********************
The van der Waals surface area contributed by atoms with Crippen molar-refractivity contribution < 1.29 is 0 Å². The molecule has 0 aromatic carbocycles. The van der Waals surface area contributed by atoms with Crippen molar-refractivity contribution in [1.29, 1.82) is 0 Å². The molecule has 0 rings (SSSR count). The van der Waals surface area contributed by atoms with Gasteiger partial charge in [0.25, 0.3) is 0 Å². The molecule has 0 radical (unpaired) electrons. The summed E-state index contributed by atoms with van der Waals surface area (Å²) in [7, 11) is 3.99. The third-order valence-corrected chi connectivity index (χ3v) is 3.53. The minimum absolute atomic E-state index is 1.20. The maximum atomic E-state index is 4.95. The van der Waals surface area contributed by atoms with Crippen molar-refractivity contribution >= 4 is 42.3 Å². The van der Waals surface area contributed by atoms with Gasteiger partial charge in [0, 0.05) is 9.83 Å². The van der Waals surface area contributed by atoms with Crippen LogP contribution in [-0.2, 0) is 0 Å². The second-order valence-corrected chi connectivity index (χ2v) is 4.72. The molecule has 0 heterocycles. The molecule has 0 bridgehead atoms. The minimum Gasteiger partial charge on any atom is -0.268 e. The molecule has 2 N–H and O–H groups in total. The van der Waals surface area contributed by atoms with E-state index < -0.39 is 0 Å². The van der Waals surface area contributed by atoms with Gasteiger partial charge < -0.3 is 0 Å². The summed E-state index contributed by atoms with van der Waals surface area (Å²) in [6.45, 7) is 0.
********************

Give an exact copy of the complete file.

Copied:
The van der Waals surface area contributed by atoms with Crippen molar-refractivity contribution < 1.29 is 0 Å². The molecule has 0 aromatic carbocycles. The van der Waals surface area contributed by atoms with Crippen molar-refractivity contribution in [1.29, 1.82) is 0 Å². The molecule has 0 rings (SSSR count). The van der Waals surface area contributed by atoms with Gasteiger partial charge in [0.25, 0.3) is 0 Å². The molecule has 0 radical (unpaired) electrons. The summed E-state index contributed by atoms with van der Waals surface area (Å²) in [7, 11) is 3.99. The third-order valence-corrected chi connectivity index (χ3v) is 3.53. The minimum absolute atomic E-state index is 1.20. The maximum atomic E-state index is 4.95. The van der Waals surface area contributed by atoms with Crippen molar-refractivity contribution >= 4 is 42.3 Å². The van der Waals surface area contributed by atoms with Gasteiger partial charge in [0, 0.05) is 9.83 Å². The van der Waals surface area contributed by atoms with Crippen LogP contribution in [-0.2, 0) is 0 Å². The second-order valence-corrected chi connectivity index (χ2v) is 4.72. The molecule has 0 heterocycles. The molecule has 0 bridgehead atoms. The minimum Gasteiger partial charge on any atom is -0.268 e. The molecule has 2 N–H and O–H groups in total. The van der Waals surface area contributed by atoms with E-state index < -0.39 is 0 Å². The van der Waals surface area contributed by atoms with Gasteiger partial charge < -0.3 is 0 Å². The summed E-state index contributed by atoms with van der Waals surface area (Å²) in [6.45, 7) is 0.